Adaptation, Vulnerability, and Resilience

Contested concepts in the anthropology of climate change

Authored by: Anthony Oliver-Smith

Routledge Handbook of Environmental Anthropology

Print publication date:  August  2016
Online publication date:  August  2016

Print ISBN: 9781138782877
eBook ISBN: 9781315768946
Adobe ISBN: 9781317667964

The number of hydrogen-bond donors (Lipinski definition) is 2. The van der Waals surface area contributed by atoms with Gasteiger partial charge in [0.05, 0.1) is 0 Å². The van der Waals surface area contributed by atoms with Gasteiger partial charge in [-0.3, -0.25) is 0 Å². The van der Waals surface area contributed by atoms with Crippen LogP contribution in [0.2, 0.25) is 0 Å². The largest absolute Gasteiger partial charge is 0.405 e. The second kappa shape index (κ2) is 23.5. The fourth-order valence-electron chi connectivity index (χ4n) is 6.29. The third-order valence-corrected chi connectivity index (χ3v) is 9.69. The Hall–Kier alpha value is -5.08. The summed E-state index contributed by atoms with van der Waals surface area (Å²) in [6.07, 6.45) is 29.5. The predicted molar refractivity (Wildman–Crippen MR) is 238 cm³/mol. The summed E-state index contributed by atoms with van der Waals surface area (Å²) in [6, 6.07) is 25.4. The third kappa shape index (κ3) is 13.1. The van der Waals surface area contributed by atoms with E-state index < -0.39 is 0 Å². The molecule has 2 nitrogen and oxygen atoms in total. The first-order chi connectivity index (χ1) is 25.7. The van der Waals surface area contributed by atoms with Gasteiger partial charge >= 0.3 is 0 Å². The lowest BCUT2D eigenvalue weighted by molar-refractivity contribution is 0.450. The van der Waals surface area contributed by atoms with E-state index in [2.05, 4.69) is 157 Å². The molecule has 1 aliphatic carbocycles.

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Understanding the effects that climate change has on human communities depends on developing appropriate conceptual tools that can adequately frame the socio-cultural construction of risks and effects and the impacts of those effects. Adaptation, vulnerability, and resilience are concepts that have been deployed to understand the effects of climate change and to inform the development of strategies and practices to reduce both the risks and impacts of climate change (Fiske et al. 2014). Originally developed in biology, adaptation plays a central role in natural selection and evolution. In cultural anthropology, adaptation has been used to understand how cultures use their natural resources for social reproduction and long-term survival in their total environment. Vulnerability and resilience, emerging from disaster research and ecology respectively, are framed as conditions that in some sense serve as indices of the success or failure of adaptive strategies. Employing the three concepts engages multiple socio-cultural variables in articulation with the uncertainties in evolving climate change scenarios. Moreover, as social processes, adaptation, vulnerability, and resilience evolve in the relational and emergent nature of socio-ecological systems (Murphy et al. 2016). In that sense, the frequent deployment of these concepts as apolitical and technocratic tools for neutral interventions for the protection of society may actually undermine local efforts to adjust to climate change effects (Smucker et al. 2015).

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